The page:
There has been disquiet too over the revival of the stories concerning the IR£2,000 he received from the corrupt lobbyist, Frank Dunlop, in 1992, after he had supported a rezoning for which the latter was lobbying (the donation was subsequently returned). Also the revival of the story concerning the IR£5,000 he received from Citywest in 1994, as a donation to his European Parliament election campaign – he had earlier supported a rezoning favouring Citywest and was subsequently to sponsor Citywest's designation as a national science park.

And there was the spat with the former Labour TD and Mayor of Sligo, Declan Bree, who had criticised fellow Labour councillors for voting against a proposal to provide accommodation for Travellers. Pat Rabbitte wrote a letter to the Irish Times in condemnation of Declan Bree's criticism – one of the councillors whom Declan Breen criticised and Pat Rabbitte implicitly supported, Jim McGarry, is a former Fine Gael councilor and now Labour candidate for Sligo-North Leitrim. He has a record of voting against proposals to accommodate Travellers, although he denies being anti-Traveller.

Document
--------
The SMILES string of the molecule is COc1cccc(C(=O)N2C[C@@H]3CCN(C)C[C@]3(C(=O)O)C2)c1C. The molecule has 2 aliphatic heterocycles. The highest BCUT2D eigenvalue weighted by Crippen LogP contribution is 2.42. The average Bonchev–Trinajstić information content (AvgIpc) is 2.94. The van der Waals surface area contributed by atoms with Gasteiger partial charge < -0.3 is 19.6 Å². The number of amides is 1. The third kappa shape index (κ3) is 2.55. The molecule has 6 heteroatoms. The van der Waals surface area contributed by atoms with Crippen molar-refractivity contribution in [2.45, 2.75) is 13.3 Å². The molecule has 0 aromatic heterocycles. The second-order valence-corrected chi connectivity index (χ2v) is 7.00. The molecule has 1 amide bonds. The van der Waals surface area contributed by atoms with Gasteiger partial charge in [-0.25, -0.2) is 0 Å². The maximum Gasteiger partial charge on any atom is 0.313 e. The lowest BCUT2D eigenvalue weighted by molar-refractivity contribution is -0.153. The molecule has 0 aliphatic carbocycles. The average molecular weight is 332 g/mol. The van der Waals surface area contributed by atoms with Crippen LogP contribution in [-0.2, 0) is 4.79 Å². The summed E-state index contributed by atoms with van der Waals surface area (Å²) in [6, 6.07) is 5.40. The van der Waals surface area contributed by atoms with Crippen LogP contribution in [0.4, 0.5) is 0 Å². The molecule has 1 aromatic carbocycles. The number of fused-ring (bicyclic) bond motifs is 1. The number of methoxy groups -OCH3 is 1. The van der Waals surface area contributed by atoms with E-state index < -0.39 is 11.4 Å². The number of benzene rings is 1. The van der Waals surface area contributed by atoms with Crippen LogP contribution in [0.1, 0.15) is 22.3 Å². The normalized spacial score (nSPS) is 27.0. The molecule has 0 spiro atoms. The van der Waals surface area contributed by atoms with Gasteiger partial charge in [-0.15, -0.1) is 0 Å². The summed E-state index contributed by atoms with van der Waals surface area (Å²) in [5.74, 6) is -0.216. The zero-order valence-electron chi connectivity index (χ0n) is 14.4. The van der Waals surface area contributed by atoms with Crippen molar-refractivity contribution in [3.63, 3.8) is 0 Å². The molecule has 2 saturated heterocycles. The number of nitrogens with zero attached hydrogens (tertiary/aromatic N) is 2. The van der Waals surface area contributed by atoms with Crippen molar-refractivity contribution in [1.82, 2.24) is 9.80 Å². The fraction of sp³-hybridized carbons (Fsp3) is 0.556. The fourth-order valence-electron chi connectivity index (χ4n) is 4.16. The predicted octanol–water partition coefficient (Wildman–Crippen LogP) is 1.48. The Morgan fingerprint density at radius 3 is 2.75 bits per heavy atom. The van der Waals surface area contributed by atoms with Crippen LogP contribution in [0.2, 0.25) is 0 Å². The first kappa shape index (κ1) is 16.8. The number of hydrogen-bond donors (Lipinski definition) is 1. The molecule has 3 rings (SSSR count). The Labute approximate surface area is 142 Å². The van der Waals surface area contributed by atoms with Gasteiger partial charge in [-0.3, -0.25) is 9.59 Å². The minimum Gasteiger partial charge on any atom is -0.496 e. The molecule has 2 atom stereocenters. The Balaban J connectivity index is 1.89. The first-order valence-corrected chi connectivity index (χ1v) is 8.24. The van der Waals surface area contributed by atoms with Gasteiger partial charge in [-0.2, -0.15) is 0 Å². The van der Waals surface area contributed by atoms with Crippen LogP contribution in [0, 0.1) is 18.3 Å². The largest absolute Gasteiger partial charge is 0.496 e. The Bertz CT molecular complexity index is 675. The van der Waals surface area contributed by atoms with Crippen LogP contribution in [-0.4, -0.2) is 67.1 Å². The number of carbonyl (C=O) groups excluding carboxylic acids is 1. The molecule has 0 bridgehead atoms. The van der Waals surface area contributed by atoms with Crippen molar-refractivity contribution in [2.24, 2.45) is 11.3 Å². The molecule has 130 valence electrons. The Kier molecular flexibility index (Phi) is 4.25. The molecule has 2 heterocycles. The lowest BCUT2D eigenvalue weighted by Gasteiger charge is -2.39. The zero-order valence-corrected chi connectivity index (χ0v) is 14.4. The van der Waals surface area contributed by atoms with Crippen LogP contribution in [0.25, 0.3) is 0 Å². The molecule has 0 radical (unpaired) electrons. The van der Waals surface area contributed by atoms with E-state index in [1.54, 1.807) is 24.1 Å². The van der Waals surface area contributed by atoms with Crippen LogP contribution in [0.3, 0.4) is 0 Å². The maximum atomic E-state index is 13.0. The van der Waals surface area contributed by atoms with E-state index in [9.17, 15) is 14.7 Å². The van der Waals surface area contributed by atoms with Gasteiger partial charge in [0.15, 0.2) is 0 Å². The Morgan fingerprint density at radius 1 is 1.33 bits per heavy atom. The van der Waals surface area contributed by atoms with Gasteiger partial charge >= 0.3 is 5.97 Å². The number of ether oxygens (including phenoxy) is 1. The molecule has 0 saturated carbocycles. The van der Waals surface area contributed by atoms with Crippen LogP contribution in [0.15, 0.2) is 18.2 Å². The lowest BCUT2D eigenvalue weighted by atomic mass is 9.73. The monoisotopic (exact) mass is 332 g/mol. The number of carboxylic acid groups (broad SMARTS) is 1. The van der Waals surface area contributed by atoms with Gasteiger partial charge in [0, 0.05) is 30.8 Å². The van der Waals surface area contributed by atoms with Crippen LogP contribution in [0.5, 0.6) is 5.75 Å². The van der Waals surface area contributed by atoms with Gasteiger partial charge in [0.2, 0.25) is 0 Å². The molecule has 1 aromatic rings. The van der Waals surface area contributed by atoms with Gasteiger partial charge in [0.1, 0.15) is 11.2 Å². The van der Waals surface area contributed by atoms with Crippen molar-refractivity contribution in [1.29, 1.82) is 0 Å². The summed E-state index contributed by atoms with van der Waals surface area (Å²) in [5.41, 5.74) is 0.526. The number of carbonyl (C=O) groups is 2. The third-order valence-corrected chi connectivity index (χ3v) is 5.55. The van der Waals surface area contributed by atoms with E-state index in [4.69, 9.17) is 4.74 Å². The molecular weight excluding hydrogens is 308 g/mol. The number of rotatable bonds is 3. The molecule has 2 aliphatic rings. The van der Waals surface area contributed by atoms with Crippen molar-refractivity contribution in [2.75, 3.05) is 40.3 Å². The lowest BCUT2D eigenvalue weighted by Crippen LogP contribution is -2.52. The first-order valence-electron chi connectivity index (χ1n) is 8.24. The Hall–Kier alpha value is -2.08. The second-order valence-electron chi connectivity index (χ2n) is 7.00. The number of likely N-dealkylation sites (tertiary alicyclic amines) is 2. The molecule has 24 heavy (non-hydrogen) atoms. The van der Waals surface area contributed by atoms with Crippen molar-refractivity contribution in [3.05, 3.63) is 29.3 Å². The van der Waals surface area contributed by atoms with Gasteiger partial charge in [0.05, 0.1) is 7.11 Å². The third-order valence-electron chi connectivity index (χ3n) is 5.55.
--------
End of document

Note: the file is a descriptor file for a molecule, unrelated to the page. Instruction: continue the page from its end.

While he shaped up well in the Dáil in the early months of his leadership, at a time when Enda Kenny was foundering as the titular leader of the Opposition, two things have happened since. First Enda Kenny has found his rhythm, his performance is more polished than it was initially. But more so, Pat Rabbitte has disappointed – his Dáil performances border on the self-important, rarely landing a punch and regularly eclipsed by Joe Higgins who sits high on the benches behind him and outperforms him in effectiveness and humour.